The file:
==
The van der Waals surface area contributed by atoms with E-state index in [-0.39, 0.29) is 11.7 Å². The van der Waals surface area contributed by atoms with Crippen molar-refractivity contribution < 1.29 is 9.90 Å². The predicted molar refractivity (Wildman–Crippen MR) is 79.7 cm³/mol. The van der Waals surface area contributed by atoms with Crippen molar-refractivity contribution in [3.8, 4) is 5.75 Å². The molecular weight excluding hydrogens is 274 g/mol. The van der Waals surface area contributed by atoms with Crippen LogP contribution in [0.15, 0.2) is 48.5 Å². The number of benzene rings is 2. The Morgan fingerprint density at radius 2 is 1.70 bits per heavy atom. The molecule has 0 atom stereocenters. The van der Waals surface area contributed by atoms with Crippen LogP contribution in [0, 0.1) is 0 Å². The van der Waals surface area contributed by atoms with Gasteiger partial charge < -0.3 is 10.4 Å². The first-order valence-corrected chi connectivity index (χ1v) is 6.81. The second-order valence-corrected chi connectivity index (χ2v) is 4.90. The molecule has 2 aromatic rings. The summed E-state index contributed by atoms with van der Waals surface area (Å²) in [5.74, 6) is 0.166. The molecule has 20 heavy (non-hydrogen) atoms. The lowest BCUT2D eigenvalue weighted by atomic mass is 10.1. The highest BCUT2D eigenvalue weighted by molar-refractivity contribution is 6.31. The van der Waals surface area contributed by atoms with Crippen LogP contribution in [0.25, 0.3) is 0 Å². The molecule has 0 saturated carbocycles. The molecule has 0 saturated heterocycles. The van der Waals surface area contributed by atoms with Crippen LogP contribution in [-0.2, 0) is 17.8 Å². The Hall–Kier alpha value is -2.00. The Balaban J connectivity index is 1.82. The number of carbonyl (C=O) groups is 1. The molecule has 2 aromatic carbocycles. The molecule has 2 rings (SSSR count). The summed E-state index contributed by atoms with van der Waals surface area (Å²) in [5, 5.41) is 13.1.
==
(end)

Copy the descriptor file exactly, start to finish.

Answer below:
The van der Waals surface area contributed by atoms with E-state index in [-0.39, 0.29) is 11.7 Å². The van der Waals surface area contributed by atoms with Crippen molar-refractivity contribution < 1.29 is 9.90 Å². The predicted molar refractivity (Wildman–Crippen MR) is 79.7 cm³/mol. The van der Waals surface area contributed by atoms with Crippen molar-refractivity contribution in [3.8, 4) is 5.75 Å². The molecular weight excluding hydrogens is 274 g/mol. The van der Waals surface area contributed by atoms with Crippen LogP contribution in [0.15, 0.2) is 48.5 Å². The number of benzene rings is 2. The Morgan fingerprint density at radius 2 is 1.70 bits per heavy atom. The molecule has 0 atom stereocenters. The van der Waals surface area contributed by atoms with Crippen LogP contribution in [0, 0.1) is 0 Å². The van der Waals surface area contributed by atoms with Gasteiger partial charge < -0.3 is 10.4 Å². The first-order valence-corrected chi connectivity index (χ1v) is 6.81. The second-order valence-corrected chi connectivity index (χ2v) is 4.90. The molecule has 2 aromatic rings. The summed E-state index contributed by atoms with van der Waals surface area (Å²) in [5.74, 6) is 0.166. The molecule has 20 heavy (non-hydrogen) atoms. The lowest BCUT2D eigenvalue weighted by atomic mass is 10.1. The highest BCUT2D eigenvalue weighted by molar-refractivity contribution is 6.31. The van der Waals surface area contributed by atoms with Crippen LogP contribution in [0.25, 0.3) is 0 Å². The molecule has 0 saturated carbocycles. The molecule has 0 saturated heterocycles. The van der Waals surface area contributed by atoms with Crippen LogP contribution in [-0.2, 0) is 17.8 Å². The Hall–Kier alpha value is -2.00. The Balaban J connectivity index is 1.82. The number of carbonyl (C=O) groups is 1. The molecule has 2 aromatic carbocycles. The molecule has 2 rings (SSSR count). The summed E-state index contributed by atoms with van der Waals surface area (Å²) in [5, 5.41) is 13.1.